wangle out of (someone or something)

wangle out of (someone or something)

1. To succeed in extricating oneself from some unpleasant or undesirable situation, duty, or responsibility by tricky, clever, or deceitful means. He's always trying to wangle out of working the graveyard shift, but it won't work this time. The slippery little weasel managed to wangle out of legal liability for the financial train wreck she left behind at the company.
2. To succeed in extricating someone else from some unpleasant or undesirable situation, duty, or responsibility by tricky, clever, or deceitful means. The young entrepreneur's lawyer managed to wangle him out of a hefty prison sentence for his role in the scandal. Thankfully, our guide managed to wangle us out of a sticky situation with the local police.
3. To succeed in obtaining something from one by tricky, clever, or deceitful means. In this usage, a noun or pronoun is used between "wangle" and "out" to refer either to the thing being taken or the person or group from whom it is taken. I managed to wangle some free products out of the people who are running the promotional event. He used the damaging information to wangle more money out of the company as part of his severance package. I had a sneaking suspicion that she was trying to wangle me out of my inheritance.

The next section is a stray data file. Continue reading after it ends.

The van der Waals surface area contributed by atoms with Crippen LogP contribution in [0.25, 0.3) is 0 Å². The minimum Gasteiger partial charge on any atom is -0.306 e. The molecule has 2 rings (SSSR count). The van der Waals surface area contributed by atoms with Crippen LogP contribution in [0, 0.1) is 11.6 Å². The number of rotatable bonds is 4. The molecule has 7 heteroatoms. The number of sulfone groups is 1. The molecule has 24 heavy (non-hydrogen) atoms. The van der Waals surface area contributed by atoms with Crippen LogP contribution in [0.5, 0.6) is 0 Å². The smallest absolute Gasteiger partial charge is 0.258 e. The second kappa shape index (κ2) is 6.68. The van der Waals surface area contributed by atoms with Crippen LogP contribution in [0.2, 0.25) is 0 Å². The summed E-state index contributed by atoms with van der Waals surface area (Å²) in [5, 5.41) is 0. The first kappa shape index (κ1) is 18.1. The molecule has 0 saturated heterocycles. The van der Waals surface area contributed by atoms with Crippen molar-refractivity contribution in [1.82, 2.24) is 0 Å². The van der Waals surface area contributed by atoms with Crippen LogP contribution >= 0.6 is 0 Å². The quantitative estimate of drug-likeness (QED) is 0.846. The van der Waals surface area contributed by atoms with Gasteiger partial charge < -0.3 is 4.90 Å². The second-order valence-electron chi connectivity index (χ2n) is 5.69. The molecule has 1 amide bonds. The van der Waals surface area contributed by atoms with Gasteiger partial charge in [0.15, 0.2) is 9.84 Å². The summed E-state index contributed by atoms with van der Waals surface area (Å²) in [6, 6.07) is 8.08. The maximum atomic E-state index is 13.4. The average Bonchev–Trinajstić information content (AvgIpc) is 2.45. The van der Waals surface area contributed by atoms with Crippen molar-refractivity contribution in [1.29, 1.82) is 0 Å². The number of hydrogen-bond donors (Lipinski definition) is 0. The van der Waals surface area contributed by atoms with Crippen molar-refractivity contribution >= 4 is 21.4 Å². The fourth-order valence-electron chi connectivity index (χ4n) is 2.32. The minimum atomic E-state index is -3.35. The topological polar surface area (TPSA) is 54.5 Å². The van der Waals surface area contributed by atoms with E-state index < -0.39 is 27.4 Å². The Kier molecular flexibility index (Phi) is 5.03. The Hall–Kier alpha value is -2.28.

See also: of, out, wangle

wangle out of something

Fig. to get out of having to do something; to argue or deceive one's way out of a responsibility. Don't try to wangle out of this mess. You must stay and fix the problems you made. Mary managed to wangle out of staying late again.
See also: of, out, wangle